6/10/09 - catal huyuk

In today's excerpt - Catal Huyuk one of the first cities in the world, established in 7000 BCE and abandoned in 4500 BCE. Its citizens entered their houses from the roof, decorated their rooms with the heads of wild bulls and intentionally let vultures pick the bones of the dead before burial:

"Catal Huyuk spread over an area of thirty-two acres on the Konya Plain of south central Turkey near a marsh surrounded by well-wooded areas. ...Constructed of sun-dried mud bricks made in molds, the houses were designed to back into each other with occasional courtyards. The roofs were flat and were entered by a ladder to an opening in the roof. The outside walls of the outermost houses provided a kind of defense for the town.

"The food supply in Catal Huyuk was based on domesticated sheep, goats and pigs and on two kinds of wheat barley and peas. Some hunting of red deer, boar and onager went on, while some wild plant life such as grasses and acorns, was collected and stored. ...

"Men in Catal Huyuk grew to an average height of 5'7", while women reached an average of 5'2". Men lived an average of 34 years while women averaged 30 years. These averages include a high rate of infant and child death. The skeletons found at Catal Huyuk reveal some arthritis but no rickets or vitamin deficiency. An overgrowth of the spongy marrow space of the skull does reveal, however, that about 40 percent of the adults studied suffered from anemia, which implies that malaria was endemic. The population ... reach[ed] nearly 6,000 in about 5800 BCE, but this estimate is shaky. ...

"People in Catal Huyuk made coil-based pottery, not yet the wheel-turned variety. People constructed baskets and wove textiles of wool or flax. They chipped exquisite knives and spears, carved stones and bones, worked leather and wood, and created jewelry and cosmetics. Objects of copper and lead, which occur naturally in almost pure form, were found at Catal Huyuk as decorations and ceremonial objects. ...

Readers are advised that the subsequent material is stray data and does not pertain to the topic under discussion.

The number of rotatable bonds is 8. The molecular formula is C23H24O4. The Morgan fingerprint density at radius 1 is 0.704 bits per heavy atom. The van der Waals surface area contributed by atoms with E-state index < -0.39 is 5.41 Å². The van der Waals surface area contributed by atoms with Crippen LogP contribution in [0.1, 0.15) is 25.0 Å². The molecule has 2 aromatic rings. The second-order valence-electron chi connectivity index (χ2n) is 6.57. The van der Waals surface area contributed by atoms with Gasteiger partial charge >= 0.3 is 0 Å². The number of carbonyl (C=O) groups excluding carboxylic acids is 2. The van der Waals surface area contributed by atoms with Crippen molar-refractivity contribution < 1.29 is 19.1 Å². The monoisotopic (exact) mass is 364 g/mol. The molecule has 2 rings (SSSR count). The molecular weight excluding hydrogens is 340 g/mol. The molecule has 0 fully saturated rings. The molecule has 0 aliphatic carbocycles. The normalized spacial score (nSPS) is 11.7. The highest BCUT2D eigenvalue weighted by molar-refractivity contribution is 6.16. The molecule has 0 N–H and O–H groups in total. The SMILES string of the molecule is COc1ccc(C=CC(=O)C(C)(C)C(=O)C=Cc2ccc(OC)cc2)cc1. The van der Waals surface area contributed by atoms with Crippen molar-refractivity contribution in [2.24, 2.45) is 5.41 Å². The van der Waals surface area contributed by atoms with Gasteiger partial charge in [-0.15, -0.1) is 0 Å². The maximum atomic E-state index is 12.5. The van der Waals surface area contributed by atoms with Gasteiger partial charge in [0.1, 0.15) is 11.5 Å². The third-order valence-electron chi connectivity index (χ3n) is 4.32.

"Paintings on plastered walls depict hunting scenes with men and women draped in leopard skins. Other scenes depict vultures cleaning bones apparently human ones. Men were buried with weapons rather than with farm tools.

"[Their rooms] featur[ed] sculpted heads of wild bulls, relief models of bulls and rams, depictions of female breasts, goddesses, leopards and handprints. Since fat, fertile female figures far outnumber those of males, experts believe that inhabitants gave top honors to a goddess. ...

"What people in Catal Huyuk believed about death cannot be known, except that food offerings have been found with the bones, suggesting they believed in an afterlife. Their murals indicate that after death, the bodies of people in Catal Huyuk were exposed to vultures. When the bones had been cleaned, they were buried in the shrines or under the sleeping platforms in the houses that they had occupied in life."


Cynthia Stokes Brown


Big History: From Big Bang to the Present


W.W. Norton & Company, Inc., New York


Copyright 2007 by Cynthia Stokes Brown


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